Ezio Pinza and his magnificent rendition of “Some Enchanted Evening”

If you liked the movie “South Pacific” you’re probably going to love this recording of Ezio Pinza. (

Operatic success[edit]

Pinza’s Metropolitan Opera debut occurred in November 1926 in Spontini’s La vestale, with famed American soprano Rosa Ponselle in the title role. In 1929, he sang Don Giovanni, a role with which he was subsequently to become closely identified. He subsequently added the Mozart roles Figaro (in 1940) and Sarastro (in 1942) to his repertoire, a vast number of Italian operatic roles of BelliniDonizetti, and Verdi, and Mussorgsky‘s Boris Godunov (sung in Italian). Apart from the Met, Pinza appeared at the Royal Opera HouseCovent Garden, in 1930–1939, and was invited to sing at the Salzburg Festival in 1934-1937 by the celebrated German conductor Bruno Walter.

Pinza sang once again under the baton of Toscanini in 1935, this time with the New York Philharmonic Orchestra, as the bass soloist in performances of Beethoven‘s Missa Solemnis. One of these performances was broadcast by CBS and preserved on transcription discs; this recording has been issued on LP and CD. He also sang in Toscanini’s February 6, 1938, NBC Symphony Orchestra‘s broadcast performance of Beethoven’s Ninth Symphony.[3] These performances both took place in Carnegie Hall. In October 1947, he performed the role of Méphistophélès in Gounod’s Faust opposite his daughter, soprano Claudia Pinza Bozzolla, as Marguerite at the San Francisco Opera.[4]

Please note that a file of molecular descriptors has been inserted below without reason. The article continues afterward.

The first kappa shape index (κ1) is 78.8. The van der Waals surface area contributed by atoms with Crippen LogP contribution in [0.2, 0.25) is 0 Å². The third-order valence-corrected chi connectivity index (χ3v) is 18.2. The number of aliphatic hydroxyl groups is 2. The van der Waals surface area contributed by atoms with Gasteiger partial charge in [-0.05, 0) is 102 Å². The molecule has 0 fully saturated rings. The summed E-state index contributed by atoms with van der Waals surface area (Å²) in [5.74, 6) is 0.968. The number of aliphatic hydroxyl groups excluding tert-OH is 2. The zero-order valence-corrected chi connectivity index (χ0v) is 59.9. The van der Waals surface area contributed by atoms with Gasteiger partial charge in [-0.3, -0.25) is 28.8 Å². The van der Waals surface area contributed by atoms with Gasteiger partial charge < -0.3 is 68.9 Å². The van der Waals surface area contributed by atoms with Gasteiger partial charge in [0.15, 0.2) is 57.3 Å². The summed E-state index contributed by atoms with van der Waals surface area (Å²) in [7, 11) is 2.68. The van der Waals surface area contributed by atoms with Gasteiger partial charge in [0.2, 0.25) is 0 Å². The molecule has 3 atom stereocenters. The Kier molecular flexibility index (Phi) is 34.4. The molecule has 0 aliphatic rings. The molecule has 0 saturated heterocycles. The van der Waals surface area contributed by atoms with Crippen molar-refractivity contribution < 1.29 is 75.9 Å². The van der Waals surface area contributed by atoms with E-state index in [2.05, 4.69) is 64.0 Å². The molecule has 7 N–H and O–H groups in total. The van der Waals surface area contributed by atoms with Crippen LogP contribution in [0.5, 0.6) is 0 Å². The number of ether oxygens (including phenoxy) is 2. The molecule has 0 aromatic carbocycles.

Pinza resigned from the Metropolitan Opera in 1948. He had sung opposite many celebrated singers at the Met during his heyday, including, among others, such international stars as Amelita Galli-CurciRosa PonselleElisabeth RethbergMaria JeritzaGiovanni MartinelliBeniamino GigliLawrence Tibbett, and Giuseppe De Luca. The Metropolitan Opera honored Pinza by dedicating all the water fountains at the new Metropolitan Opera House (Lincoln Center) to him.[5] Before his retirement from opera, his repertoire consisted of around 95 roles.

Arrest and detention by FBI[edit]

In March 1942, the FBI arrested Pinza at his New York home and unjustly detained him for nearly three months on Ellis Island with hundreds of other Italian-Americans who were suspected of supporting the Axis.[6] Norman Cordon, a fellow basso at the Metropolitan Opera who was considered one of Pinza’s rivals, boasted that he had informed the FBI that Pinza was a fascist sympathizer. At the time of his arrest and detention, Pinza was just four months away from obtaining US citizenship. The incident was extremely traumatic for Pinza, and he suffered from periods of severe depression for years afterward.[7] Even so, shortly after Pinza’s release, the two bassos performed together in an ongoing Met production of Don Giovanni, with Pinza in the title role and Cordon as the Commendatore.[8]

I hope you enjoyed the recording. Watch for more posts of great musical interpretations.

My website: http://www.godwinbooks.com

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